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SizeAnimation Class

Animates the value of a Size property between two target values using linear interpolation over a specified Duration.

Namespace: System.Windows.Media.Animation
Assembly: PresentationCore (in presentationcore.dll)
XML Namespace:  http://schemas.microsoft.com/winfx/2006/xaml/presentation

public class SizeAnimation : SizeAnimationBase
public class SizeAnimation extends SizeAnimationBase
public class SizeAnimation extends SizeAnimationBase
<SizeAnimation .../>

An animation updates the value of a property over a period of time. An animation effect can be subtle, such as moving a Shape a few pixels left and right, or dramatic, such as enlarging an object to 200 times its original size while spinning it and changing its color. To create an animation in Windows Presentation Foundation (WPF), you must associate an animation with an object's property value.

Target Values

The SizeAnimation class creates a transition between two target values. To set its target values, use its From, To, and By properties.  The following table summarizes how the From, To, and By properties may be used together or separately to determine an animation's target values.

Properties specified

Resulting behavior

From

The animation progresses from the value specified by the From property to the base value of the property being animated or to a previous animation's output value, depending on how the previous animation is configured.

From and To

The animation progresses from the value specified by the From property to the value specified by the To property.

From and By

The animation progresses from the value specified by the From property to the value specified by the sum of the From and By properties.

To

The animation progresses from the animated property's base value or a previous animation's output value to the value specified by the To property.

By

The animation progresses from the base value of the property being animated or a previous animation's output value to the sum of that value and the value specified by the By property.

NoteNote:

If you set both the To and By properties, the To property takes precedence and the By property is ignored.

To use other interpolation methods or animate between more than two target values, use a SizeAnimationUsingKeyFrames object.

For information about applying multiple animations to a single property, see KeyFrame Animations.

Freezable Features

Because the SizeAnimation class inherits from Freezable, SizeAnimation objects gain several special features, which include the following: they can be declared as resources, shared among multiple objects, made read-only to improve performance, cloned, and made thread-safe. For more information about the different features provided by Freezable objects, see the Freezable Objects Overview.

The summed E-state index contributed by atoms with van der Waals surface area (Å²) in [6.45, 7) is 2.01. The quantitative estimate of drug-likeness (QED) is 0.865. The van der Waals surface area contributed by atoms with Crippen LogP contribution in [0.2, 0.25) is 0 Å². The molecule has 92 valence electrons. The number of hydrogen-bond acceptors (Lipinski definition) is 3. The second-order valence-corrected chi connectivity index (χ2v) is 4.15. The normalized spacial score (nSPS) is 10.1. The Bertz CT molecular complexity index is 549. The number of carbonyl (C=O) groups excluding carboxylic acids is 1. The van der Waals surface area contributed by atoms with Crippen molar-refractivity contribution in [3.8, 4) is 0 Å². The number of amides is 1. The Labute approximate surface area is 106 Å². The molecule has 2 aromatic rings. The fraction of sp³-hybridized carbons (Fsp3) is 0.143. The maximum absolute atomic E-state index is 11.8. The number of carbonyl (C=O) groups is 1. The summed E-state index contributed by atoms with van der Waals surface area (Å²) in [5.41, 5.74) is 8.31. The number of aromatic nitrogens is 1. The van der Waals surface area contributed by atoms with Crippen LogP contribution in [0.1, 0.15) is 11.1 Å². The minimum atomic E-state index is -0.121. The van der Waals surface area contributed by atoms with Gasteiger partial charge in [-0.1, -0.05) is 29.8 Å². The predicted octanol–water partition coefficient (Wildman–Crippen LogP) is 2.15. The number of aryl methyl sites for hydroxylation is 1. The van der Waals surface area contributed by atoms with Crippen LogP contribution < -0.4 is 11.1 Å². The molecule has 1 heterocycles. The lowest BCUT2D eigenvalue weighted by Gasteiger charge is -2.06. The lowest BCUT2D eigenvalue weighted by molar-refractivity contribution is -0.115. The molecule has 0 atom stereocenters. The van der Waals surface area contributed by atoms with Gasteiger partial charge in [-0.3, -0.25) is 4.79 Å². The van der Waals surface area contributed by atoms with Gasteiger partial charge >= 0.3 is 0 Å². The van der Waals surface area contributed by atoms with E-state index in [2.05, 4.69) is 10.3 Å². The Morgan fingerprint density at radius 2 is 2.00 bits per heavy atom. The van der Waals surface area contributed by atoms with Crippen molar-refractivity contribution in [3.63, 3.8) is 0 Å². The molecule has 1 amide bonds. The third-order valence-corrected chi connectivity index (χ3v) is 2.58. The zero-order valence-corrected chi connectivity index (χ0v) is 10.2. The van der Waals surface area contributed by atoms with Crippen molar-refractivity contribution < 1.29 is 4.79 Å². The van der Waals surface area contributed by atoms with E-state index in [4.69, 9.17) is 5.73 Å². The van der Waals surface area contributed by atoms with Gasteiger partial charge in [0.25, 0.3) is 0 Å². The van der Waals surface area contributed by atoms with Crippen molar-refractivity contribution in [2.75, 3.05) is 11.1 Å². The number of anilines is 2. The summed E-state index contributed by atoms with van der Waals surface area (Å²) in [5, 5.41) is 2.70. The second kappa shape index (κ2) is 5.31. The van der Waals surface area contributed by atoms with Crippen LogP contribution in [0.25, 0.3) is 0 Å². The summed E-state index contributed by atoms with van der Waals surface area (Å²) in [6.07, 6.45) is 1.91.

This example shows how to animate the Size property of an ArcSegment.

The following example creates an ArcSegment that animates its Size when it loads on the screen.

using System;
using System.Windows;
using System.Windows.Controls;
using System.Windows.Shapes;
using System.Windows.Media.Animation;
using System.Windows.Media;

namespace SDKSamples
{
    public class SizeAnimationExample : Page
    {
        public SizeAnimationExample()
        {

            // Create a NameScope for this page so that
            // Storyboards can be used.
            NameScope.SetNameScope(this, new NameScope());

            // Create an ArcSegment to define the geometry of the path.
            // The Size property of this segment is animated.
            ArcSegment myArcSegment = new ArcSegment();
            myArcSegment.Size = new Size(90, 80);
            myArcSegment.SweepDirection = SweepDirection.Clockwise;
            myArcSegment.Point = new Point(500, 200);

            // Assign the segment a name so that
            // it can be targeted by a Storyboard.
            this.RegisterName(
                "myArcSegment", myArcSegment);

            PathSegmentCollection myPathSegmentCollection = new PathSegmentCollection();
            myPathSegmentCollection.Add(myArcSegment);

            // Create a PathFigure to be used for the PathGeometry of myPath.
            PathFigure myPathFigure = new PathFigure();

            // Set the starting point for the PathFigure specifying that the
            // geometry starts at point 100,200.
            myPathFigure.StartPoint = new Point(100, 200);

            myPathFigure.Segments = myPathSegmentCollection;

            PathFigureCollection myPathFigureCollection = new PathFigureCollection();
            myPathFigureCollection.Add(myPathFigure);

            PathGeometry myPathGeometry = new PathGeometry();
            myPathGeometry.Figures = myPathFigureCollection;

            // Create a path to draw a geometry with.
            Path myPath = new Path();
            myPath.Stroke = Brushes.Black;
            myPath.StrokeThickness = 1;